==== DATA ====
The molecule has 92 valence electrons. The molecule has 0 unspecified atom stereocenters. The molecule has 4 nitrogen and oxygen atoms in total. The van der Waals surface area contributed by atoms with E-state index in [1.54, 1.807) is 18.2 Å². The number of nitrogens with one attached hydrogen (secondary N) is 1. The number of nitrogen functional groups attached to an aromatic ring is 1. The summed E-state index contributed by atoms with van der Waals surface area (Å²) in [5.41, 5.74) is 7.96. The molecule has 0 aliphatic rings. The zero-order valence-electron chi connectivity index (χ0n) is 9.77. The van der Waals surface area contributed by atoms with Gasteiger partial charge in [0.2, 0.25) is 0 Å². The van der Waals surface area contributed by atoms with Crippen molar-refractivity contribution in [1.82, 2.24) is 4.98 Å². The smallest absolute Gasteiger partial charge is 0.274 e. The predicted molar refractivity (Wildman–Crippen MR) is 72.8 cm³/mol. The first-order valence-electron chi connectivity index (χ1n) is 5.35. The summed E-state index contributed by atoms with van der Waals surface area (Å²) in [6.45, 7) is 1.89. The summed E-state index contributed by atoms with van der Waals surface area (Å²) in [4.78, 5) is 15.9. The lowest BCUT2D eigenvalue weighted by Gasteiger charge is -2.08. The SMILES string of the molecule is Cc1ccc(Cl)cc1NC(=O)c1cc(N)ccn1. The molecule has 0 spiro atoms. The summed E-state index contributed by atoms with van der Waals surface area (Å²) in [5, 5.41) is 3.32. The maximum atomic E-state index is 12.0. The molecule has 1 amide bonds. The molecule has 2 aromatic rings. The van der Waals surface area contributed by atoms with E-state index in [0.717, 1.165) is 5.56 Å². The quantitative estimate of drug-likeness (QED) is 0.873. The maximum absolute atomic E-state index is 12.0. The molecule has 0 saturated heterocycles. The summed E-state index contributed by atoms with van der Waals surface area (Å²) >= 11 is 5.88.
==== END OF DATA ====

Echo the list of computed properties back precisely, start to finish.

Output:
The molecule has 92 valence electrons. The molecule has 0 unspecified atom stereocenters. The molecule has 4 nitrogen and oxygen atoms in total. The van der Waals surface area contributed by atoms with E-state index in [1.54, 1.807) is 18.2 Å². The number of nitrogens with one attached hydrogen (secondary N) is 1. The number of nitrogen functional groups attached to an aromatic ring is 1. The summed E-state index contributed by atoms with van der Waals surface area (Å²) in [5.41, 5.74) is 7.96. The molecule has 0 aliphatic rings. The zero-order valence-electron chi connectivity index (χ0n) is 9.77. The van der Waals surface area contributed by atoms with Gasteiger partial charge in [0.2, 0.25) is 0 Å². The van der Waals surface area contributed by atoms with Crippen molar-refractivity contribution in [1.82, 2.24) is 4.98 Å². The smallest absolute Gasteiger partial charge is 0.274 e. The predicted molar refractivity (Wildman–Crippen MR) is 72.8 cm³/mol. The first-order valence-electron chi connectivity index (χ1n) is 5.35. The summed E-state index contributed by atoms with van der Waals surface area (Å²) in [6.45, 7) is 1.89. The summed E-state index contributed by atoms with van der Waals surface area (Å²) in [4.78, 5) is 15.9. The lowest BCUT2D eigenvalue weighted by Gasteiger charge is -2.08. The SMILES string of the molecule is Cc1ccc(Cl)cc1NC(=O)c1cc(N)ccn1. The molecule has 0 spiro atoms. The summed E-state index contributed by atoms with van der Waals surface area (Å²) in [5, 5.41) is 3.32. The maximum atomic E-state index is 12.0. The molecule has 1 amide bonds. The molecule has 2 aromatic rings. The van der Waals surface area contributed by atoms with E-state index in [0.717, 1.165) is 5.56 Å². The quantitative estimate of drug-likeness (QED) is 0.873. The maximum absolute atomic E-state index is 12.0. The molecule has 0 saturated heterocycles. The summed E-state index contributed by atoms with van der Waals surface area (Å²) >= 11 is 5.88.